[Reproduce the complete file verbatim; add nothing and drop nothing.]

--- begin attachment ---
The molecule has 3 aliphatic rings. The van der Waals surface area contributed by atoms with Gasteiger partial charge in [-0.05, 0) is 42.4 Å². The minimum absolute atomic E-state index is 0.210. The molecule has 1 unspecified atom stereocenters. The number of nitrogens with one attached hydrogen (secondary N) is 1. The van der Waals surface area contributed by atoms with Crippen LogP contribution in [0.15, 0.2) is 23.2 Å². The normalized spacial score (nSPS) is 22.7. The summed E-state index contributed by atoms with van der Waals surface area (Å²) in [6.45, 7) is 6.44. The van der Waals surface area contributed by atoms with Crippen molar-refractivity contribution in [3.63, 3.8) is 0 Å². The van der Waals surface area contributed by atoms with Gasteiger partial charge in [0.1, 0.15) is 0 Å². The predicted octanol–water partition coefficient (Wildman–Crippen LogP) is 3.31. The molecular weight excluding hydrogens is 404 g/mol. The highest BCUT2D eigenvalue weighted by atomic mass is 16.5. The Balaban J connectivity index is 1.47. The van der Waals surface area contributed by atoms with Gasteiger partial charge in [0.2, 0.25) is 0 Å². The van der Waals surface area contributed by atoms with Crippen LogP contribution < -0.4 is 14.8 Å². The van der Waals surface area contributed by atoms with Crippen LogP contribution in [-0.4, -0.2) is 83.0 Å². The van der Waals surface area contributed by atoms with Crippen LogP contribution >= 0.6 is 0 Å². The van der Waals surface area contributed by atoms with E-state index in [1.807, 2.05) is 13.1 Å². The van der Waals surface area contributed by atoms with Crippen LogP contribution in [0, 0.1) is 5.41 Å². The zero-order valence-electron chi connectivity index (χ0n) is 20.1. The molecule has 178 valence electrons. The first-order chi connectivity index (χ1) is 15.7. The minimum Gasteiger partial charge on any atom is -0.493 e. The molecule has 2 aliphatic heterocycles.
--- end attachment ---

The molecule has 3 aliphatic rings. The van der Waals surface area contributed by atoms with Gasteiger partial charge in [-0.05, 0) is 42.4 Å². The minimum absolute atomic E-state index is 0.210. The molecule has 1 unspecified atom stereocenters. The number of nitrogens with one attached hydrogen (secondary N) is 1. The van der Waals surface area contributed by atoms with Crippen LogP contribution in [0.15, 0.2) is 23.2 Å². The normalized spacial score (nSPS) is 22.7. The summed E-state index contributed by atoms with van der Waals surface area (Å²) in [6.45, 7) is 6.44. The van der Waals surface area contributed by atoms with Crippen molar-refractivity contribution in [3.63, 3.8) is 0 Å². The van der Waals surface area contributed by atoms with Gasteiger partial charge in [0.1, 0.15) is 0 Å². The predicted octanol–water partition coefficient (Wildman–Crippen LogP) is 3.31. The molecular weight excluding hydrogens is 404 g/mol. The highest BCUT2D eigenvalue weighted by atomic mass is 16.5. The Balaban J connectivity index is 1.47. The van der Waals surface area contributed by atoms with Gasteiger partial charge in [0.2, 0.25) is 0 Å². The van der Waals surface area contributed by atoms with Crippen LogP contribution < -0.4 is 14.8 Å². The van der Waals surface area contributed by atoms with Crippen LogP contribution in [-0.4, -0.2) is 83.0 Å². The van der Waals surface area contributed by atoms with Crippen LogP contribution >= 0.6 is 0 Å². The van der Waals surface area contributed by atoms with E-state index in [1.807, 2.05) is 13.1 Å². The van der Waals surface area contributed by atoms with Crippen LogP contribution in [0, 0.1) is 5.41 Å². The zero-order valence-electron chi connectivity index (χ0n) is 20.1. The molecule has 178 valence electrons. The first-order chi connectivity index (χ1) is 15.7. The minimum Gasteiger partial charge on any atom is -0.493 e. The molecule has 2 aliphatic heterocycles.